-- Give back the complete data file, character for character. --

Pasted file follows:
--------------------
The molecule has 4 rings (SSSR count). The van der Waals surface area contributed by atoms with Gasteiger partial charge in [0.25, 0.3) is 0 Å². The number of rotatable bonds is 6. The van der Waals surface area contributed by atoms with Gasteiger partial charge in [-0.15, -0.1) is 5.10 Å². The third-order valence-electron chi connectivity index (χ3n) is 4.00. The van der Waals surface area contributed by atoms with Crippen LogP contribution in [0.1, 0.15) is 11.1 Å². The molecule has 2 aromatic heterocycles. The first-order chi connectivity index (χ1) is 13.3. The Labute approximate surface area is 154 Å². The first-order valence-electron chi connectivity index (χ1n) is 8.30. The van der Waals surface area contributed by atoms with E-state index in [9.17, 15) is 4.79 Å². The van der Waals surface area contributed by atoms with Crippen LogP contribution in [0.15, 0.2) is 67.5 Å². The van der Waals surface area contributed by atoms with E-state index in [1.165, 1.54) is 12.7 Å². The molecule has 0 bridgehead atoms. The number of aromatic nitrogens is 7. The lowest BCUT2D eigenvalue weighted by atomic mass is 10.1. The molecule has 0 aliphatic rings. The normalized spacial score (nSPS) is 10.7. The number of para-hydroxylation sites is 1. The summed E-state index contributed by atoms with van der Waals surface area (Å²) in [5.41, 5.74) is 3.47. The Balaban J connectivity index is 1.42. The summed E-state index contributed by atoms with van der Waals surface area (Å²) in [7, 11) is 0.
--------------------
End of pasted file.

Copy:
The molecule has 4 rings (SSSR count). The van der Waals surface area contributed by atoms with Gasteiger partial charge in [0.25, 0.3) is 0 Å². The number of rotatable bonds is 6. The van der Waals surface area contributed by atoms with Gasteiger partial charge in [-0.15, -0.1) is 5.10 Å². The third-order valence-electron chi connectivity index (χ3n) is 4.00. The van der Waals surface area contributed by atoms with Crippen LogP contribution in [0.1, 0.15) is 11.1 Å². The molecule has 2 aromatic heterocycles. The first-order chi connectivity index (χ1) is 13.3. The Labute approximate surface area is 154 Å². The first-order valence-electron chi connectivity index (χ1n) is 8.30. The van der Waals surface area contributed by atoms with E-state index in [9.17, 15) is 4.79 Å². The van der Waals surface area contributed by atoms with Crippen LogP contribution in [0.15, 0.2) is 67.5 Å². The van der Waals surface area contributed by atoms with E-state index in [1.165, 1.54) is 12.7 Å². The molecule has 0 bridgehead atoms. The number of aromatic nitrogens is 7. The lowest BCUT2D eigenvalue weighted by atomic mass is 10.1. The molecule has 0 aliphatic rings. The normalized spacial score (nSPS) is 10.7. The number of para-hydroxylation sites is 1. The summed E-state index contributed by atoms with van der Waals surface area (Å²) in [5.41, 5.74) is 3.47. The Balaban J connectivity index is 1.42. The summed E-state index contributed by atoms with van der Waals surface area (Å²) in [7, 11) is 0.